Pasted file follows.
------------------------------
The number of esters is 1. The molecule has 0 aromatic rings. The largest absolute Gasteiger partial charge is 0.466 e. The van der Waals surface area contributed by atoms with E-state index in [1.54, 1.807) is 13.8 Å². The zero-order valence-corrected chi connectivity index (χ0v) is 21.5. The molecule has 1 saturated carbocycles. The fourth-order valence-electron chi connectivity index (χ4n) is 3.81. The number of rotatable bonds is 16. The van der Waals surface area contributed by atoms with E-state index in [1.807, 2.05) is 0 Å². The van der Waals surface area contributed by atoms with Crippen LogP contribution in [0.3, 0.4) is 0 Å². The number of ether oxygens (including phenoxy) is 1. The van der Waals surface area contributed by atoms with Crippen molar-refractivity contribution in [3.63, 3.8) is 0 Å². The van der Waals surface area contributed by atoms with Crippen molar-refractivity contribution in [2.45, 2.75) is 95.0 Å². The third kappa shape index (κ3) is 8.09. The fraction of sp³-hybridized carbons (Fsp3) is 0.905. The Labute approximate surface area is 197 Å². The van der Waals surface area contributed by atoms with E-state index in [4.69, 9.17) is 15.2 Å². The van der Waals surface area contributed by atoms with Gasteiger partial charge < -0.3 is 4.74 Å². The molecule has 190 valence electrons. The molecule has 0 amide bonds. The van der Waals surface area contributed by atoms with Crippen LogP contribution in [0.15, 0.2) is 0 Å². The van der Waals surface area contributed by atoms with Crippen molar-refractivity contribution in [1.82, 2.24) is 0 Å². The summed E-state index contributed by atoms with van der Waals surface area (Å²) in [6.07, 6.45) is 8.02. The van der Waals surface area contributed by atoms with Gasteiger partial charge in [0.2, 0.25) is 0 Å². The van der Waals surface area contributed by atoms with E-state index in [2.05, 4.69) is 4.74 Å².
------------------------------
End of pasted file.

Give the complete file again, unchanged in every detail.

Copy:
The number of esters is 1. The molecule has 0 aromatic rings. The largest absolute Gasteiger partial charge is 0.466 e. The van der Waals surface area contributed by atoms with E-state index in [1.54, 1.807) is 13.8 Å². The zero-order valence-corrected chi connectivity index (χ0v) is 21.5. The molecule has 1 saturated carbocycles. The fourth-order valence-electron chi connectivity index (χ4n) is 3.81. The number of rotatable bonds is 16. The van der Waals surface area contributed by atoms with E-state index in [1.807, 2.05) is 0 Å². The van der Waals surface area contributed by atoms with Crippen LogP contribution in [0.3, 0.4) is 0 Å². The number of ether oxygens (including phenoxy) is 1. The van der Waals surface area contributed by atoms with Crippen molar-refractivity contribution in [3.63, 3.8) is 0 Å². The van der Waals surface area contributed by atoms with Crippen molar-refractivity contribution in [2.45, 2.75) is 95.0 Å². The third kappa shape index (κ3) is 8.09. The fraction of sp³-hybridized carbons (Fsp3) is 0.905. The Labute approximate surface area is 197 Å². The van der Waals surface area contributed by atoms with E-state index in [4.69, 9.17) is 15.2 Å². The van der Waals surface area contributed by atoms with Gasteiger partial charge < -0.3 is 4.74 Å². The molecule has 190 valence electrons. The molecule has 0 amide bonds. The van der Waals surface area contributed by atoms with Crippen LogP contribution in [0.15, 0.2) is 0 Å². The van der Waals surface area contributed by atoms with Crippen molar-refractivity contribution in [1.82, 2.24) is 0 Å². The summed E-state index contributed by atoms with van der Waals surface area (Å²) in [6.07, 6.45) is 8.02. The van der Waals surface area contributed by atoms with Gasteiger partial charge in [0.2, 0.25) is 0 Å². The van der Waals surface area contributed by atoms with E-state index in [2.05, 4.69) is 4.74 Å².